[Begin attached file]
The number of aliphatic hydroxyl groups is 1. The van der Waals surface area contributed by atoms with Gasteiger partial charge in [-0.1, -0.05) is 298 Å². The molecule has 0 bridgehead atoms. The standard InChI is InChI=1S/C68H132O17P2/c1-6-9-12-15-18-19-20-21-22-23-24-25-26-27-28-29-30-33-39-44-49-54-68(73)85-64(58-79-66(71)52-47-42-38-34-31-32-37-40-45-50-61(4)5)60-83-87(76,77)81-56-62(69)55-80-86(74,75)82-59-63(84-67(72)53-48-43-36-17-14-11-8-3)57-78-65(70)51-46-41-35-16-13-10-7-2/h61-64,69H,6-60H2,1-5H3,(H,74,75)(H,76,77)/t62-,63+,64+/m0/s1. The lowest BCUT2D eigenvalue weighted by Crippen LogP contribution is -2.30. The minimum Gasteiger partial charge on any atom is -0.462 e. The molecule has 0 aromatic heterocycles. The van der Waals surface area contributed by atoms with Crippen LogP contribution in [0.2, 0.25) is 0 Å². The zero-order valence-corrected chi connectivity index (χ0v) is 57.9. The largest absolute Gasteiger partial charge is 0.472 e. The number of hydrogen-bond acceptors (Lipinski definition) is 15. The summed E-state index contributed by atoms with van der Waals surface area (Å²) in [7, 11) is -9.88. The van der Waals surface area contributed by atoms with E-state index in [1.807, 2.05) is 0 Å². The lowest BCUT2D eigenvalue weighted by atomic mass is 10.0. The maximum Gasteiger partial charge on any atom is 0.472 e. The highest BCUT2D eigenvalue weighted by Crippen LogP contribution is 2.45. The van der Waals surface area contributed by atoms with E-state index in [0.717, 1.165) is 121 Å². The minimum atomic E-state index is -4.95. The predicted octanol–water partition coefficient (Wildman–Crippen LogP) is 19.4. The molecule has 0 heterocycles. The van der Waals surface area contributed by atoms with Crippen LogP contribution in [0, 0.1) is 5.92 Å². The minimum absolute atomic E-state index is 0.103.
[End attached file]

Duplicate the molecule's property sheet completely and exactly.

The number of aliphatic hydroxyl groups is 1. The van der Waals surface area contributed by atoms with Gasteiger partial charge in [-0.1, -0.05) is 298 Å². The molecule has 0 bridgehead atoms. The standard InChI is InChI=1S/C68H132O17P2/c1-6-9-12-15-18-19-20-21-22-23-24-25-26-27-28-29-30-33-39-44-49-54-68(73)85-64(58-79-66(71)52-47-42-38-34-31-32-37-40-45-50-61(4)5)60-83-87(76,77)81-56-62(69)55-80-86(74,75)82-59-63(84-67(72)53-48-43-36-17-14-11-8-3)57-78-65(70)51-46-41-35-16-13-10-7-2/h61-64,69H,6-60H2,1-5H3,(H,74,75)(H,76,77)/t62-,63+,64+/m0/s1. The lowest BCUT2D eigenvalue weighted by Crippen LogP contribution is -2.30. The minimum Gasteiger partial charge on any atom is -0.462 e. The molecule has 0 aromatic heterocycles. The van der Waals surface area contributed by atoms with Crippen LogP contribution in [0.2, 0.25) is 0 Å². The zero-order valence-corrected chi connectivity index (χ0v) is 57.9. The largest absolute Gasteiger partial charge is 0.472 e. The number of hydrogen-bond acceptors (Lipinski definition) is 15. The summed E-state index contributed by atoms with van der Waals surface area (Å²) in [7, 11) is -9.88. The van der Waals surface area contributed by atoms with E-state index in [1.807, 2.05) is 0 Å². The lowest BCUT2D eigenvalue weighted by atomic mass is 10.0. The maximum Gasteiger partial charge on any atom is 0.472 e. The highest BCUT2D eigenvalue weighted by Crippen LogP contribution is 2.45. The van der Waals surface area contributed by atoms with E-state index in [0.717, 1.165) is 121 Å². The minimum atomic E-state index is -4.95. The predicted octanol–water partition coefficient (Wildman–Crippen LogP) is 19.4. The molecule has 0 heterocycles. The van der Waals surface area contributed by atoms with Crippen LogP contribution in [0, 0.1) is 5.92 Å². The minimum absolute atomic E-state index is 0.103.